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This is behind Alonso’s departure from Alpine

Following the chaos surrounding Alpine’s drivers, the French team confirm that uncertainty about the impact of age on Fernando Alonso’s performances in Formula 1 was the reason they were not willing to offer him a guaranteed long-term contract.

The Enstone-based outfit were on the verge of a new deal with the two-time world champions before the Spaniard made a surprise move to Aston Martin earlier in the week to replace the retired Sebastian Vettel after the season.

One of the key factors behind Alonso’s decision to switch teams was the fact that Aston Martin were willing to offer him a much longer-term deal, reportedly for up to three years including options.

Alpine was only up for a one-plus-one contract

Alpine, on the other hand, were only willing to commit to a one-plus-one contract, wanting some flexibility should Alonso’s performance falter.

While 41-year-old Alonso believes his concerns are unfounded as he says he hasn’t shown any signs of slowing down yet, Alpine insisted there would come a point when things could change.

When asked what Alpine was willing to offer Alonso, team boss Otmar Szafnauer says that age could not be ignored and that they wanted to cover themselves.

Alpine option would have been conditional

“It’s difficult to predict the future,” explains Szafnauer. “Like I always say, ‘If I could predict the future, I wouldn’t be here, I would be in Las Vegas.'”

“We offered a one-plus-one deal and we discussed with Fernando that if he is at the same level by this time next year we will of course continue to take him. It could have gone on like this.”

“But I think he wanted more security, regardless of the performance. He wanted to stay longer and I think that was the whole point why he decided against the one-plus-one option. It would be different with a two -plus-one, three-plus-one or even a three-year contract period.”

Szafnauer: In the end, Schumacher wasn’t that good either

Szafnauer defends his actions by saying that even the greatest drivers like Michael Schumacher were not as good at the end of their careers as they were at the beginning.

“There comes a time when something happens to a rider physiologically and you don’t have the same skills as you did when you were young,” said the Alpine team boss.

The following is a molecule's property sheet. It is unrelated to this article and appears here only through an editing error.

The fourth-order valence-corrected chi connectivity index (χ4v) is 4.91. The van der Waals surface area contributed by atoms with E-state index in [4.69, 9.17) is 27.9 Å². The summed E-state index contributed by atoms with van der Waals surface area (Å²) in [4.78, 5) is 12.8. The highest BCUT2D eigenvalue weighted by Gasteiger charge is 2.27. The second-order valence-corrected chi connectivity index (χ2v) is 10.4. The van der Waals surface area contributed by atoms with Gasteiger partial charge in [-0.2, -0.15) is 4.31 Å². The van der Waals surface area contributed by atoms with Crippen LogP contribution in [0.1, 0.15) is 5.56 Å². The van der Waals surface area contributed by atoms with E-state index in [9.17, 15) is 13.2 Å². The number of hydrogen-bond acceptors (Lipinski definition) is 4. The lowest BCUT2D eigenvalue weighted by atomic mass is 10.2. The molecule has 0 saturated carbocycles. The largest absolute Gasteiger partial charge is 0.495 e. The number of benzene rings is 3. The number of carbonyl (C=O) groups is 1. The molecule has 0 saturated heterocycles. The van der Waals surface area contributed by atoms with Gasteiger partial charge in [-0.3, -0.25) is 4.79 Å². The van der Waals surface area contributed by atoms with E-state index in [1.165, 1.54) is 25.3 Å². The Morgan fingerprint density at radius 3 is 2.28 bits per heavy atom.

“I think that’s what happened with Michael. I think it’s fair to say that Michael Schumacher wasn’t the same driver at 42 as he was at 32 or 35. And that happens to other athletes too.”

Szafnauer draws a comparison to cricket

“For cricket players, for example, it’s not such a physically demanding sport. It’s all about eye-hand coordination and moving the bat in the right millimeter range to [die Stümpfe] to protect.

“But after 32, 33 or 34 years, the best batsman in the world can’t do that anymore. And that’s because something happens to them. And that also happens to racers,” explains Szafnauer.

“So we were in favor of saying, ‘Yes, if you play at a high level, of course we’ll keep you, but let’s do it one year at a time.’ And I think he just wanted a longer runtime.”

Alonso was supposed to earn less than Ocon

But in addition to the contract period, money also seems to have played a role in Alonso’s move to Aston Martin. It is believed that Alonso wanted more money than Alpine was willing to pay.

As the British “Motorsportmagazine.com” claims to have learned, the Spaniard may have been offered even less than Alpine teammate Esteban Ocon will earn in 2023 in the third season of his contract. Accordingly, the Frenchman’s salary will automatically increase drastically in the coming year.

With the move to Aston Martin, however, Alonso’s main criteria, the long contract period and a substantial salary, were met. Since reserve driver Oscar Piastri seems to be on his way to McLaren, Alpine currently only has one driver for 2023.

Szafnauer defends LMDh plan with Alonso

Szafnauer also dismissed suggestions that Alonso was not enthusiastic about plans to put him on Alpine’s LMDh program – at a time when he still felt he had much more to offer Formula 1.

About this project, Szafnauer says: “We had talks with Fernando and also with Laurent [Rossi, CEO von Alpine]. It was said that we would be happy if he continued in the family after Formula 1 and competed in other races with Alpine. So it wasn’t really a surprise for Fernando because he agreed and thought it was a good idea.”

“The only question was: When will that happen? But when it does happen, he was absolutely happy to go to Le Mans and continue on this path,” asserts the Alpine team boss.

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